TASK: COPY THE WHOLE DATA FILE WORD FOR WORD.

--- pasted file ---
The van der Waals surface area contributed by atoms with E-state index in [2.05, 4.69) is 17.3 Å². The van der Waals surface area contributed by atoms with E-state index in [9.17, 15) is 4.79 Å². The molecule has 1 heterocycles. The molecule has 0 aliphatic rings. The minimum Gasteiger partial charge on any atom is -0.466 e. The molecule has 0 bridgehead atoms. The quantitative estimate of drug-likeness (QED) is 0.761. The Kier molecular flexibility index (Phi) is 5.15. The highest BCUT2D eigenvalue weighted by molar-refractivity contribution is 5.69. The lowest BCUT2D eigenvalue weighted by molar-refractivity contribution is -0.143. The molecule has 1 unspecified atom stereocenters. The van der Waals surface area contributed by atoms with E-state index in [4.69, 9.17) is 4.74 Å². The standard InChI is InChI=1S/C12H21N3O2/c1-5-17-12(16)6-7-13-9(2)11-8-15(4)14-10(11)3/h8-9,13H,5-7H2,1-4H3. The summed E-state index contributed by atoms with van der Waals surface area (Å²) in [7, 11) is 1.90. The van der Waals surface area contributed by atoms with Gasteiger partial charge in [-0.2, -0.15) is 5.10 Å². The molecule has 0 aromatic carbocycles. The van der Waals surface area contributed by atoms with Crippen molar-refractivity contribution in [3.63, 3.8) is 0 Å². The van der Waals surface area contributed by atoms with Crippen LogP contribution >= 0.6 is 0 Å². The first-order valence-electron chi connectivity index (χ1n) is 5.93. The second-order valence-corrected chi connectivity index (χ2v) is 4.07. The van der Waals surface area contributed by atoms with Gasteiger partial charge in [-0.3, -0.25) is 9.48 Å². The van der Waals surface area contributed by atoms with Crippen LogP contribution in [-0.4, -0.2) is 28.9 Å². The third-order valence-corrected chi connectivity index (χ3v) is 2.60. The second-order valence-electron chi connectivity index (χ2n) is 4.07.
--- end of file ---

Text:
The van der Waals surface area contributed by atoms with E-state index in [2.05, 4.69) is 17.3 Å². The van der Waals surface area contributed by atoms with E-state index in [9.17, 15) is 4.79 Å². The molecule has 1 heterocycles. The molecule has 0 aliphatic rings. The minimum Gasteiger partial charge on any atom is -0.466 e. The molecule has 0 bridgehead atoms. The quantitative estimate of drug-likeness (QED) is 0.761. The Kier molecular flexibility index (Phi) is 5.15. The highest BCUT2D eigenvalue weighted by molar-refractivity contribution is 5.69. The lowest BCUT2D eigenvalue weighted by molar-refractivity contribution is -0.143. The molecule has 1 unspecified atom stereocenters. The van der Waals surface area contributed by atoms with E-state index in [4.69, 9.17) is 4.74 Å². The standard InChI is InChI=1S/C12H21N3O2/c1-5-17-12(16)6-7-13-9(2)11-8-15(4)14-10(11)3/h8-9,13H,5-7H2,1-4H3. The summed E-state index contributed by atoms with van der Waals surface area (Å²) in [7, 11) is 1.90. The van der Waals surface area contributed by atoms with Gasteiger partial charge in [-0.2, -0.15) is 5.10 Å². The molecule has 0 aromatic carbocycles. The van der Waals surface area contributed by atoms with Crippen molar-refractivity contribution in [3.63, 3.8) is 0 Å². The van der Waals surface area contributed by atoms with Crippen LogP contribution >= 0.6 is 0 Å². The first-order valence-electron chi connectivity index (χ1n) is 5.93. The second-order valence-corrected chi connectivity index (χ2v) is 4.07. The van der Waals surface area contributed by atoms with Gasteiger partial charge in [-0.3, -0.25) is 9.48 Å². The van der Waals surface area contributed by atoms with Crippen LogP contribution in [-0.4, -0.2) is 28.9 Å². The third-order valence-corrected chi connectivity index (χ3v) is 2.60. The second-order valence-electron chi connectivity index (χ2n) is 4.07.